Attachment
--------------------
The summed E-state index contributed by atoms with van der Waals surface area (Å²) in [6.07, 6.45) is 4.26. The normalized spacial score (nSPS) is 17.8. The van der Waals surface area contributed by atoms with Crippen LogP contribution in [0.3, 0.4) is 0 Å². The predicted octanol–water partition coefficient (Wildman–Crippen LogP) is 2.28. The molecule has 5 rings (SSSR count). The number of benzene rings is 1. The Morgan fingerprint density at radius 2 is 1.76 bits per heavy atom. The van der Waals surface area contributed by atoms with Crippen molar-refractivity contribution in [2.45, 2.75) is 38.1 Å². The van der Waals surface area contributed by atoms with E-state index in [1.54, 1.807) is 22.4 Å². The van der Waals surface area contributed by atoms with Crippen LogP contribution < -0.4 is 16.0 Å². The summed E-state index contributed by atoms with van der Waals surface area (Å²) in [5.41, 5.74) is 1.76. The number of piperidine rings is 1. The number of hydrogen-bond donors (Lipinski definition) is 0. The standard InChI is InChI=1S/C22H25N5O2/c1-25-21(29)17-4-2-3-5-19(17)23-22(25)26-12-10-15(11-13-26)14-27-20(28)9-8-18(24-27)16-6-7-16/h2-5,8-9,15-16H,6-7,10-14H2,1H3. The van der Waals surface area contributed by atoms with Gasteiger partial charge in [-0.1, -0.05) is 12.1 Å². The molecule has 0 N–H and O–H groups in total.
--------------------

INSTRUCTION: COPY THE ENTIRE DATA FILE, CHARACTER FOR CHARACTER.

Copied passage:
The summed E-state index contributed by atoms with van der Waals surface area (Å²) in [6.07, 6.45) is 4.26. The normalized spacial score (nSPS) is 17.8. The van der Waals surface area contributed by atoms with Crippen LogP contribution in [0.3, 0.4) is 0 Å². The predicted octanol–water partition coefficient (Wildman–Crippen LogP) is 2.28. The molecule has 5 rings (SSSR count). The number of benzene rings is 1. The Morgan fingerprint density at radius 2 is 1.76 bits per heavy atom. The van der Waals surface area contributed by atoms with Crippen molar-refractivity contribution in [2.45, 2.75) is 38.1 Å². The van der Waals surface area contributed by atoms with E-state index in [1.54, 1.807) is 22.4 Å². The van der Waals surface area contributed by atoms with Crippen LogP contribution < -0.4 is 16.0 Å². The summed E-state index contributed by atoms with van der Waals surface area (Å²) in [5.41, 5.74) is 1.76. The number of piperidine rings is 1. The number of hydrogen-bond donors (Lipinski definition) is 0. The standard InChI is InChI=1S/C22H25N5O2/c1-25-21(29)17-4-2-3-5-19(17)23-22(25)26-12-10-15(11-13-26)14-27-20(28)9-8-18(24-27)16-6-7-16/h2-5,8-9,15-16H,6-7,10-14H2,1H3. The van der Waals surface area contributed by atoms with Gasteiger partial charge in [-0.1, -0.05) is 12.1 Å². The molecule has 0 N–H and O–H groups in total.